1) You’ve already signed up -or you sign up- as host for one (or more) tour organizers (like Bewitching Book Tours, Parajunkee Book Tours, Bookish Brunette Book Tours, Xpresso Book Tours, Jitterbug PR, etc). Each time they’re organizing a tour, or some short event (release day thing, cover reveal, etc) they send out invites to all of their hosts to join this thing they’re scheduling now. You reply to that invitation, state the dates you have free in that interval, the kind of content you’re willing to host (see some examples of stops below). They pick the hosts they deem fit out of the ones that signed up for this tour/even they’re planning, then they get back to you to let you know that you’re part of the tour and on this date you’ll have this kind of stop – always from the dates and types of content you offered to do.
2) Some author/publicist emails you with the invite to participate in the event they’re planning, book tour or some such, and they give you the info you need and the way to sign up for it. Again, you decide what dates and content you’re offering to do. They put together the schedule, let you know when and what you’re doing, and that’s it.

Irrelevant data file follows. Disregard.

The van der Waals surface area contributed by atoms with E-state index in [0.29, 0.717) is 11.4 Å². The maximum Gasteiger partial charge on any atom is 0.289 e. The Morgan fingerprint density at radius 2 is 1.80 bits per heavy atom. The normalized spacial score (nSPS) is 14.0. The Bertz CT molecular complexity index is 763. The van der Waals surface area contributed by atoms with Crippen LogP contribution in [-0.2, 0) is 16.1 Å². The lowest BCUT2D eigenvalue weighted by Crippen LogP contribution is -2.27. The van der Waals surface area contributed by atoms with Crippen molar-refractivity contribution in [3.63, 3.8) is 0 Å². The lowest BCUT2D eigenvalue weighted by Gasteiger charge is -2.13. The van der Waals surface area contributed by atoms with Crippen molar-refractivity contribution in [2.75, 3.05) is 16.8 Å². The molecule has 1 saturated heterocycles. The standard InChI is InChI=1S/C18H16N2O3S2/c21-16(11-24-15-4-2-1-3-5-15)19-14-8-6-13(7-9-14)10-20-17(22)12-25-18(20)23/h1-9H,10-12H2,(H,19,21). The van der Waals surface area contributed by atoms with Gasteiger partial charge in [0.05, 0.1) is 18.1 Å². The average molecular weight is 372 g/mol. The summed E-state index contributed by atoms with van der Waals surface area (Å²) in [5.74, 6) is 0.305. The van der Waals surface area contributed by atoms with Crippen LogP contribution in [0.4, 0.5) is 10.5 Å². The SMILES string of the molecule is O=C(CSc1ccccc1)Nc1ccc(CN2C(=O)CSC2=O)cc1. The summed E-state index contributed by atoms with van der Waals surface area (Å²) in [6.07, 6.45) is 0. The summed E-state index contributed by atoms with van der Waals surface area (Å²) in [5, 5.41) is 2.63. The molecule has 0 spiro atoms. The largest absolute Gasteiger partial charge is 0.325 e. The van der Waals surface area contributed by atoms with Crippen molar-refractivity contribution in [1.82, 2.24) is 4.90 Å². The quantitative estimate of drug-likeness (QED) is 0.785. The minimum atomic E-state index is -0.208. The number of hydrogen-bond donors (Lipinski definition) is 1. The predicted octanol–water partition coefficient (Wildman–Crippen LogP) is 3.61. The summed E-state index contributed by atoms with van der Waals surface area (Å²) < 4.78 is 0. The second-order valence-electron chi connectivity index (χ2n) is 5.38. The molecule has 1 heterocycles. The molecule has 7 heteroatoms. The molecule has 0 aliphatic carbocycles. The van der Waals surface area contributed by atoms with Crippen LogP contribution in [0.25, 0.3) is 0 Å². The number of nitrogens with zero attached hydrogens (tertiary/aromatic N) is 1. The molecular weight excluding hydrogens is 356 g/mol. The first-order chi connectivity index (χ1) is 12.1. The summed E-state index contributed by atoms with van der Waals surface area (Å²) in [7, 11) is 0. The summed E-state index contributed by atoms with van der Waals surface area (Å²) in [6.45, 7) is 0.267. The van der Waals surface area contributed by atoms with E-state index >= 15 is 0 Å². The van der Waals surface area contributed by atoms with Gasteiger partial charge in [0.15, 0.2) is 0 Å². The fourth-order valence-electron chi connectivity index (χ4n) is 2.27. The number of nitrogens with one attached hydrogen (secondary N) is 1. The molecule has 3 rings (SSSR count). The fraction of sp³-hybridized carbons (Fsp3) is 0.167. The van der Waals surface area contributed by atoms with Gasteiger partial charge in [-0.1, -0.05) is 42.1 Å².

In both cases, I recommend you keep a blog-schedule somewhere (I use Google Calendar) and make a note of that stop on the date you’re doing it. These things can be easy to lose track of, and it’s bad manners to get forgetful after offering to do something.
It’s my choice?
It’s always, always, always your choice. You offer the dates you’re willing to do, the content, the terms.